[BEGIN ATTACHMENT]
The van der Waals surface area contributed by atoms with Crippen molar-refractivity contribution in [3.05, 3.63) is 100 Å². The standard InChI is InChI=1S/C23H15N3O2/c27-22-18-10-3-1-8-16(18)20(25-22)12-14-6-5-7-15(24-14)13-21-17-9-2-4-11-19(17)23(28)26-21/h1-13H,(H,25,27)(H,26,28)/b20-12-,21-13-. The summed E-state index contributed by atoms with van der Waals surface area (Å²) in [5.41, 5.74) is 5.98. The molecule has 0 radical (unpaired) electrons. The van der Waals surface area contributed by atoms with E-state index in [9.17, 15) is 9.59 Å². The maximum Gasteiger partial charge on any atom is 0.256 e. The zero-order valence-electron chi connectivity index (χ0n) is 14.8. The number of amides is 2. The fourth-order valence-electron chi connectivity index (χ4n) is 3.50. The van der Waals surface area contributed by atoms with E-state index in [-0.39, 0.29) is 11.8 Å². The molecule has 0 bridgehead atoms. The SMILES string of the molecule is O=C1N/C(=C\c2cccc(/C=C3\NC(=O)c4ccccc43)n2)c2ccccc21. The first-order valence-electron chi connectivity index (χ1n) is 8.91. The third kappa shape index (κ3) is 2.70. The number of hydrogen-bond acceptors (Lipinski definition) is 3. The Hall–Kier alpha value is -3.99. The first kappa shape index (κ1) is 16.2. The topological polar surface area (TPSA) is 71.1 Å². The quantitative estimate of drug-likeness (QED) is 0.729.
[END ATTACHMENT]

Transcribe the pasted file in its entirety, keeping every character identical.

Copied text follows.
The van der Waals surface area contributed by atoms with Crippen molar-refractivity contribution in [3.05, 3.63) is 100 Å². The standard InChI is InChI=1S/C23H15N3O2/c27-22-18-10-3-1-8-16(18)20(25-22)12-14-6-5-7-15(24-14)13-21-17-9-2-4-11-19(17)23(28)26-21/h1-13H,(H,25,27)(H,26,28)/b20-12-,21-13-. The summed E-state index contributed by atoms with van der Waals surface area (Å²) in [5.41, 5.74) is 5.98. The molecule has 0 radical (unpaired) electrons. The van der Waals surface area contributed by atoms with E-state index in [9.17, 15) is 9.59 Å². The maximum Gasteiger partial charge on any atom is 0.256 e. The zero-order valence-electron chi connectivity index (χ0n) is 14.8. The number of amides is 2. The fourth-order valence-electron chi connectivity index (χ4n) is 3.50. The van der Waals surface area contributed by atoms with E-state index in [-0.39, 0.29) is 11.8 Å². The molecule has 0 bridgehead atoms. The SMILES string of the molecule is O=C1N/C(=C\c2cccc(/C=C3\NC(=O)c4ccccc43)n2)c2ccccc21. The first-order valence-electron chi connectivity index (χ1n) is 8.91. The third kappa shape index (κ3) is 2.70. The number of hydrogen-bond acceptors (Lipinski definition) is 3. The Hall–Kier alpha value is -3.99. The first kappa shape index (κ1) is 16.2. The topological polar surface area (TPSA) is 71.1 Å². The quantitative estimate of drug-likeness (QED) is 0.729.